Then, figure out what you can do to change the pattern.  Start small – maybe eliminating one fast food meal per week or cooking one meal from fresh ingredients.  Clean out your pantry or cupboards and get rid of things you really don’t want your family to eat.  Start reading and gathering information about replacing processed foods with real foods. Good books include Real Food by Nina Planck and Food Rule by Michael Pollan.  Healthy eating blogs that encourage me and give me great ideas include Juggling Real Food and Real Life, My Sister’s Pantry, and The Empowered Momma.  Begin by taking small steps to wean your family off processed foods that are high in sugar, salt, fat and chemicals.

In Part 3 we’ll talk about whole and real foods, and ways to incorporate them into your life.  In the meantime, I would love to hear your thoughts about the American diet, food manufacturers, processed foods, or the difficulty of eating well in the midst of a busy schedule.  Please share your thoughts in the Comments.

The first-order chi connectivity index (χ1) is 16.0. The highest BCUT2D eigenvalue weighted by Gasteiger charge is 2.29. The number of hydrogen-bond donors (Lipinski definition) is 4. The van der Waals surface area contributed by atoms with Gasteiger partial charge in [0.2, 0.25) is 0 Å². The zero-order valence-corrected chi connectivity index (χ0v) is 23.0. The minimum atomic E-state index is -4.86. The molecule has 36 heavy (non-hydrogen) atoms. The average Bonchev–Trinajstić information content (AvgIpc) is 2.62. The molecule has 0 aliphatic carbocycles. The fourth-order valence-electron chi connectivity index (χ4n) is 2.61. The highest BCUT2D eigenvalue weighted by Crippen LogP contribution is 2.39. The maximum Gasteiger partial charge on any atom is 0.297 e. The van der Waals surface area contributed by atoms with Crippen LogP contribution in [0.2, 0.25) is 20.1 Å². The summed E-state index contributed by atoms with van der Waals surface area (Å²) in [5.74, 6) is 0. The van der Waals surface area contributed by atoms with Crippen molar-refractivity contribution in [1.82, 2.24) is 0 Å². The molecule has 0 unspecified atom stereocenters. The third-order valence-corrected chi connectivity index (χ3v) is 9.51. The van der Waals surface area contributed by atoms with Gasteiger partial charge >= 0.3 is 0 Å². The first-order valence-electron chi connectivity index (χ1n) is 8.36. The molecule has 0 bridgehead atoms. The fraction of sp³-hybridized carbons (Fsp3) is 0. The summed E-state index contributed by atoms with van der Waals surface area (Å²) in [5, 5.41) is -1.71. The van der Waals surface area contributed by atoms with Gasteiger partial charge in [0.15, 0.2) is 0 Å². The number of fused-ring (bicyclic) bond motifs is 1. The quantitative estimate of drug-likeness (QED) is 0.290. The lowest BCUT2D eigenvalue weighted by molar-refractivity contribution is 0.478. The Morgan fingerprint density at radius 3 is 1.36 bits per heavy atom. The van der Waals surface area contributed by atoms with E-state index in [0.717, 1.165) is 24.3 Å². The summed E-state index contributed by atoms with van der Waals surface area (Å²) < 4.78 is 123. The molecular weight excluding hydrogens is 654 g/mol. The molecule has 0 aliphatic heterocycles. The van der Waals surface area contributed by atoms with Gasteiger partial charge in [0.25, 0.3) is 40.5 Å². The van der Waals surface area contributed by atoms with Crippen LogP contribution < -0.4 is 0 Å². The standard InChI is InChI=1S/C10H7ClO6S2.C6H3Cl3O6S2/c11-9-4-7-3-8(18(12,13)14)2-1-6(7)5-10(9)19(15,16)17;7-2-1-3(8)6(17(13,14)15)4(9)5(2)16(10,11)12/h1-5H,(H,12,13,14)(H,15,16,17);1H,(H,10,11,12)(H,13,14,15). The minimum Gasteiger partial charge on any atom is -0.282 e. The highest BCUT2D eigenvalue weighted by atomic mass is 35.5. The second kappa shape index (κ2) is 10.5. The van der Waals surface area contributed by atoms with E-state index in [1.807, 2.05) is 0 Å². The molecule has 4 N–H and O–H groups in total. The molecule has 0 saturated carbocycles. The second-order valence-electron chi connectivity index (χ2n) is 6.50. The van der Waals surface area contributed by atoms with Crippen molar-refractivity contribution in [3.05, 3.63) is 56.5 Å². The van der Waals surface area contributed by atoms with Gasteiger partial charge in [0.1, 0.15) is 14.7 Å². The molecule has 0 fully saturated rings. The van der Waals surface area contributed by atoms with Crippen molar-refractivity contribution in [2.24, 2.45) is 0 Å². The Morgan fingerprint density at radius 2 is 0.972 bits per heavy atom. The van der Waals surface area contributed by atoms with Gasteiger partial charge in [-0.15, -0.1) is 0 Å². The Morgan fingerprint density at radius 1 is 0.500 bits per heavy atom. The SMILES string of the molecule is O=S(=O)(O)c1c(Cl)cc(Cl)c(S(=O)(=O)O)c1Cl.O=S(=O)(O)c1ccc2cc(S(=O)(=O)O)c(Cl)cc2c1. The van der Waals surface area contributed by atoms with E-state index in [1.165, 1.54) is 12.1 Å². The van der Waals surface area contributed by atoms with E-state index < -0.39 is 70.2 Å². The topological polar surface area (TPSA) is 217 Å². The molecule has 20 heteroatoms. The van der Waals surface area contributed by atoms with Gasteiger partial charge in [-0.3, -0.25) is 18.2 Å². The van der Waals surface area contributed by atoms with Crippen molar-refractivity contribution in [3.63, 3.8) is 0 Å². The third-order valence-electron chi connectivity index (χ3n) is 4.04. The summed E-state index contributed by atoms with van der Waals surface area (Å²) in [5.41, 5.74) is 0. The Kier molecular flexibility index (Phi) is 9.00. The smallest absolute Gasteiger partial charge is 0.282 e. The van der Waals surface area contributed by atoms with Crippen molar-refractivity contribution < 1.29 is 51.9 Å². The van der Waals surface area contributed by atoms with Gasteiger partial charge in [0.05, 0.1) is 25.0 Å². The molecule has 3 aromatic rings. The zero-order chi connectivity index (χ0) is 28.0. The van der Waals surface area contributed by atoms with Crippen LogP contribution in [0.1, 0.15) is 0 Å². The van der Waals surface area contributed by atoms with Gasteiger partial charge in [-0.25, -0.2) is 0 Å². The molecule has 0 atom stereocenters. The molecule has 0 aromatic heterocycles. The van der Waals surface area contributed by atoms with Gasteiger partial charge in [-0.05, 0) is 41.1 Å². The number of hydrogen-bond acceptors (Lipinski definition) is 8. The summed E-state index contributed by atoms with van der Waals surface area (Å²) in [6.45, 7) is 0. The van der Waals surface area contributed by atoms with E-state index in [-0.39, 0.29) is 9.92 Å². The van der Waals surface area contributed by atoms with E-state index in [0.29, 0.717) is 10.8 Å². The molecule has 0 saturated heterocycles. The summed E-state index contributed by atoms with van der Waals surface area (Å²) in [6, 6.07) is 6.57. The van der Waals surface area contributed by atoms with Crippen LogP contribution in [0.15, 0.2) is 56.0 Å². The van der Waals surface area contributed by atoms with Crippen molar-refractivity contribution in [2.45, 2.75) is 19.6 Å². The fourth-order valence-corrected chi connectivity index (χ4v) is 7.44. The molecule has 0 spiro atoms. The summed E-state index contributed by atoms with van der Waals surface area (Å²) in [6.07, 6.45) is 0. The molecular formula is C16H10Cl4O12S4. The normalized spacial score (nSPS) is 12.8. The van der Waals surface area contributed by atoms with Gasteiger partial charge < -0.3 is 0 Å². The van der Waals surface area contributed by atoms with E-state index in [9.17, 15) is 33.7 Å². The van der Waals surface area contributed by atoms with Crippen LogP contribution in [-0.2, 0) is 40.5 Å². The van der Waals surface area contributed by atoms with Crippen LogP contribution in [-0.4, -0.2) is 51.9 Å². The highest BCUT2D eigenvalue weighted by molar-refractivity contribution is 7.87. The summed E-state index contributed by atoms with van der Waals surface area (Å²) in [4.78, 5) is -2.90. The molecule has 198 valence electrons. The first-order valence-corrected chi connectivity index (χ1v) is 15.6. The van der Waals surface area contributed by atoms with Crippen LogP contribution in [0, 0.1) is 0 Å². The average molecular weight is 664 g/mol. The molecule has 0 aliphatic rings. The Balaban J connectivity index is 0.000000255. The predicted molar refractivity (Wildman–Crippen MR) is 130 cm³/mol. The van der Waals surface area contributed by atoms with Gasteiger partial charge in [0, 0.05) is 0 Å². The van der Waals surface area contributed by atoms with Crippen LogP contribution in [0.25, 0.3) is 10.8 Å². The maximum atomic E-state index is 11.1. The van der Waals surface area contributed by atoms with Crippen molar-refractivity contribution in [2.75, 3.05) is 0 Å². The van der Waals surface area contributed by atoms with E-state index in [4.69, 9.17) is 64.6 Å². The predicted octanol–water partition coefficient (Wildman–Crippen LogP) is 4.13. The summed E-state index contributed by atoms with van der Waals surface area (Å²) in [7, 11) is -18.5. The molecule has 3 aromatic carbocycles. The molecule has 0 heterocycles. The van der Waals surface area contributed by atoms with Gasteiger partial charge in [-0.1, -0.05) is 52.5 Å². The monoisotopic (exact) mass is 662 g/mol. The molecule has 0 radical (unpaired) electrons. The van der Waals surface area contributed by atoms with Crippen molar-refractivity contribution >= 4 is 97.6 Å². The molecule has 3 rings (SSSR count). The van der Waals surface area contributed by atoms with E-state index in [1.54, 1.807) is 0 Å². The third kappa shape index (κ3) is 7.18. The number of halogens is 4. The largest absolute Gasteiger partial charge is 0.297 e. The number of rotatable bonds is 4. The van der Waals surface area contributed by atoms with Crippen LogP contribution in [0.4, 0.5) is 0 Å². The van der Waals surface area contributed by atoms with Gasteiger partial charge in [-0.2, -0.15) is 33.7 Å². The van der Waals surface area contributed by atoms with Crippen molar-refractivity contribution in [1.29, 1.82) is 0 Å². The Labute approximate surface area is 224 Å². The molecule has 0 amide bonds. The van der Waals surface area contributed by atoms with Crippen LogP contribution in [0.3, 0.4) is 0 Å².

Gaye

Linked to the fabulous blogs and blog hops at Not Just a Housewife, A Humble Bumble, Romance on a Dime, The Chicken Chick, The Empowered Momma, I Gotta Try That, Matrimonial Monday, Lines Across My Face, My Turn for Us, Medical MondaySITSSharefest, Or So She Says, and Be Different Act Normal.

25 thoughts on “Healthy Eating 101, Part 2 – Bad News about Processed Food

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  8. I have known for a long time what processed foods do, and when I don’t eat them I feel wonderful and I lose weight. My problem is I am addicted to sugar. If I get a little taste of it, then it go hog wild. I am trying to do my best to avoid processed foods. I hope your post will help keep me on the right track.

    • Thanks Betty – Yes, I tend to have the same reaction to sweets – when I eat them I just want to eat more!

      Gaye

  9. Wow. That just makes me angry. The awareness of what processed foods can physically and mentally do and yet going ahead anyway. There are some selfishly messed up people in high places out there.

    • I know – I have to keep myself from getting angry and just focus on feeding my family well.

      Thanks for stopping by.
      Gaye

  10. Hi! Stopping by from Empowered Living Social. :)